WHY do many struggle without finding any real meaning in their lives? “Man, born of woman, is short-lived and glutted with agitation. Like a blossom he has come forth and is cut off, and he runs away like the shadow and does not keep existing.” (Job 14:1, 2) Something that ruined the bright prospects of mankind happened to the first human couple in Paradise.
2 For the human family to be genuinely happy, they must have a good relationship with God—one that is voluntary, not forced. (Deuteronomy 30:15-20; Joshua 24:15) Jehovah wants obedience and worship that come from the heart, out of love. (Deuteronomy 6:5) So in the garden of Eden, Jehovah made a restriction that afforded the first man an opportunity to prove his heartfelt loyalty. “From every tree of the garden you may eat to satisfaction,” God told Adam, “but as for the tree of the knowledge of good and bad you must not eat from it, for in the day you eat from it you will positively die.” (Genesis 2:16, 17) It was a simple test. Jehovah forbade Adam to eat the fruit of just one tree out of all the trees in the garden. That tree symbolized the all-wise Creator’s right to decide what is good and what is bad. The first man conveyed this God-given command to his wife, whom Jehovah provided “as a complement of [Adam].” (Genesis 2:18) They were both satisfied with this arrangement—to live under God’s rulership—appreciatively submitting to his will and thereby expressing their love for their Creator and Life-Giver.
3 Then one day a serpent spoke to Eve and asked: “Is it really so that God said you must not eat from every tree of the garden?” Eve answered that they were prohibited from eating the fruit of only “the tree that is in the middle of the garden,” the tree of the knowledge of good and bad, ‘that they would not die.’—Genesis 3:1-3.
4 Who was this serpent? The Bible book of Revelation identifies “the original serpent” as “the one called Devil and Satan, who is misleading the entire inhabited earth.” (Revelation 12:9) Did God create Satan the Devil? No, Jehovah’s works are perfect and good. (Deuteronomy 32:4) This spirit creature made himself both the Devil, meaning “Slanderer,” and Satan, meaning “Resister.” He was “drawn out and enticed by his own desire,” the desire to be in God’s place, and he set out to rebel against the Creator.—James 1:14.
5 Satan the Devil went on to say to Eve: “You positively will not die. For God knows that in the very day of your eating from it your eyes are bound to be opened and you are bound to be like God, knowing good and bad.” (Genesis 3:4, 5) Satan made eating from the tree of the knowledge of good and bad seem appealing. In essence, he argued: ‘God is withholding something good from you. Just eat from the tree, and you will be like God and will be able to decide for yourself what is good and what is bad.’ Today Satan is still using this line of reasoning to keep many from serving God. ‘Do your own thing,’ he says. ‘Just ignore what you owe to the One who gave you life.’—Revelation 4:11.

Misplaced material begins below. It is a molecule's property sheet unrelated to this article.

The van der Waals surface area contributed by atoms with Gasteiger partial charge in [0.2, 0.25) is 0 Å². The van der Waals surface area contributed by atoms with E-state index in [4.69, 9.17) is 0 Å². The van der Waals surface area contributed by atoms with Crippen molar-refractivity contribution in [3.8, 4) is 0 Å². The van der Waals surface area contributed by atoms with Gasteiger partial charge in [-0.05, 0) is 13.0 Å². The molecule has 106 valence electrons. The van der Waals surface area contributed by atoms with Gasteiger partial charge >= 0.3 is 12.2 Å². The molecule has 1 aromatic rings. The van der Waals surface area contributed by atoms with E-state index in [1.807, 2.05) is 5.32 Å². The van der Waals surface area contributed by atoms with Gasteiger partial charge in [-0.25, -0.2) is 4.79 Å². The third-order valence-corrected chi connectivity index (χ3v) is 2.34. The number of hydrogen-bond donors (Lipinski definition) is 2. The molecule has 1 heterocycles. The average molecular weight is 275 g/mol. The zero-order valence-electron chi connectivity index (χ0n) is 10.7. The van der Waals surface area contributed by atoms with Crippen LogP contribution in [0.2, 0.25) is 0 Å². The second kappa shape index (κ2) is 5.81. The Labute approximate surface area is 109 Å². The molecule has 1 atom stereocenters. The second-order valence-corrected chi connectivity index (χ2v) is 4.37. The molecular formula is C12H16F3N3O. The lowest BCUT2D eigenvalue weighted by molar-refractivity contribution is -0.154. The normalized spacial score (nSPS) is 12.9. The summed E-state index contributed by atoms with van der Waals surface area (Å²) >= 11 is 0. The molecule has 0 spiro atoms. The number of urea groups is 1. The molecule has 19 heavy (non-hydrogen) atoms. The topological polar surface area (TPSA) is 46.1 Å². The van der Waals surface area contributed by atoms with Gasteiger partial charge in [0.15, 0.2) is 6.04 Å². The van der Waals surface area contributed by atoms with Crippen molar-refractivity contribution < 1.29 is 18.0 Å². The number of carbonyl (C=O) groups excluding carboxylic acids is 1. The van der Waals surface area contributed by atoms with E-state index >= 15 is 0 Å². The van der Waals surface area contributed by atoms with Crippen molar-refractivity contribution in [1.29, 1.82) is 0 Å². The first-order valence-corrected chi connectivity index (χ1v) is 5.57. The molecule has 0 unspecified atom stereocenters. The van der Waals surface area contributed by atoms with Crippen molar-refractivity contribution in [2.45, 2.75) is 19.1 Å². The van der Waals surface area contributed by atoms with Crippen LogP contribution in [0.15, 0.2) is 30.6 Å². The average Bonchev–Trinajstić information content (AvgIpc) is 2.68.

6 The fruit of the tree suddenly became something to be longed for, something irresistible! Eve took the fruit, ate it, and then offered some to her husband. Though being fully aware of the consequences, Adam listened to his wife’s voice and ate the fruit. What was the result? To the woman, Jehovah handed down the following sentence: “I shall greatly increase the pain of your pregnancy; in birth pangs you will bring forth children, and your craving will be for your husband, and he will dominate you.” And to the man? “Cursed is the ground on your account. In pain you will eat its produce all the days of your life. And thorns and thistles it will grow for you, and you must eat the vegetation of the field. In the sweat of your face you will eat bread until you return to the ground, for out of it you were taken. For dust you are and to dust you will return.” Now Adam and Eve were left to seek happiness and satisfaction in their own way. Would the efforts of humans to live satisfying lives apart from the divine purpose succeed? The enjoyable work of tending the gardenlike Paradise and extending it to the extremities of the earth was replaced with the drudgery of working hard just to stay alive, doing nothing for the glory of their Creator.—Genesis 3:6-19.
7 On the day of eating from the tree of the knowledge of good and bad, the first human couple died in God’s eyes and headed downward toward their physical death. What happened to them when they finally died? The Bible gives insight into the condition of the dead. “The living are conscious that they will die; but as for the dead, they are conscious of nothing at all, neither do they anymore have wages, because the remembrance of them has been forgotten.” (Ecclesiastes 9:5; Psalm 146:4) There is no such thing as a “soul” that survives death. The punishment for sin is death, not everlasting torment in a burning hell. Further, death does not lead to eternal bliss in the heavens.*
8 Just as a cake pan with a dent in it can produce only a cake with a mark or impression, the now-imperfect man and woman could produce only imperfect offspring. The Bible explains this process: “Through one man sin entered into the world and death through sin, and thus death spread to all men because they had all sinned.” (Romans 5:12) Thus, we are all born in sin, subjected to futility. Life for Adam’s descendants became frustrating drudgery. But is there a way out?
You will find interesting details about the condition of the dead in the brochure What Happens to Us When We Die?, published by the Watchtower Bible and Tract Society of New York, Inc.